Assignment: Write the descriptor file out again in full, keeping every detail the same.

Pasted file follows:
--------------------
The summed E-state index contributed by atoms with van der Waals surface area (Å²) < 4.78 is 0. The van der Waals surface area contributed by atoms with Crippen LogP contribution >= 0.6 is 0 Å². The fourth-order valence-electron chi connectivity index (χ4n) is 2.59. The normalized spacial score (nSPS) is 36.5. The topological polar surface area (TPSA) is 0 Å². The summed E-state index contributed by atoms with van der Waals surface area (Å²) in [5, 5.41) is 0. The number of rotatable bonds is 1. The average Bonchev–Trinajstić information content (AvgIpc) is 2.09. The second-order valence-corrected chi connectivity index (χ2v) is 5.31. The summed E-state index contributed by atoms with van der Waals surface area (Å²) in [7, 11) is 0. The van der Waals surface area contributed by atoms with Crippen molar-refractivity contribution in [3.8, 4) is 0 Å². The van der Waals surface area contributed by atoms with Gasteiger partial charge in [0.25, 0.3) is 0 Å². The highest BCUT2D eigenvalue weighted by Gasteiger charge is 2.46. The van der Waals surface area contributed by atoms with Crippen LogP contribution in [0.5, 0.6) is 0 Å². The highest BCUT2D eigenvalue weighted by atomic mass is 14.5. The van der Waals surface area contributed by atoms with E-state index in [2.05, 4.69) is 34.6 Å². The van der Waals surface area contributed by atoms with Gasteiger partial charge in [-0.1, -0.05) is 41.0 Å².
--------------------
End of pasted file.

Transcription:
The summed E-state index contributed by atoms with van der Waals surface area (Å²) < 4.78 is 0. The van der Waals surface area contributed by atoms with Crippen LogP contribution >= 0.6 is 0 Å². The fourth-order valence-electron chi connectivity index (χ4n) is 2.59. The normalized spacial score (nSPS) is 36.5. The topological polar surface area (TPSA) is 0 Å². The summed E-state index contributed by atoms with van der Waals surface area (Å²) in [5, 5.41) is 0. The number of rotatable bonds is 1. The average Bonchev–Trinajstić information content (AvgIpc) is 2.09. The second-order valence-corrected chi connectivity index (χ2v) is 5.31. The summed E-state index contributed by atoms with van der Waals surface area (Å²) in [7, 11) is 0. The van der Waals surface area contributed by atoms with Crippen molar-refractivity contribution in [3.8, 4) is 0 Å². The van der Waals surface area contributed by atoms with Gasteiger partial charge in [0.25, 0.3) is 0 Å². The highest BCUT2D eigenvalue weighted by Gasteiger charge is 2.46. The van der Waals surface area contributed by atoms with Crippen LogP contribution in [0.5, 0.6) is 0 Å². The highest BCUT2D eigenvalue weighted by atomic mass is 14.5. The van der Waals surface area contributed by atoms with E-state index in [2.05, 4.69) is 34.6 Å². The van der Waals surface area contributed by atoms with Gasteiger partial charge in [-0.1, -0.05) is 41.0 Å².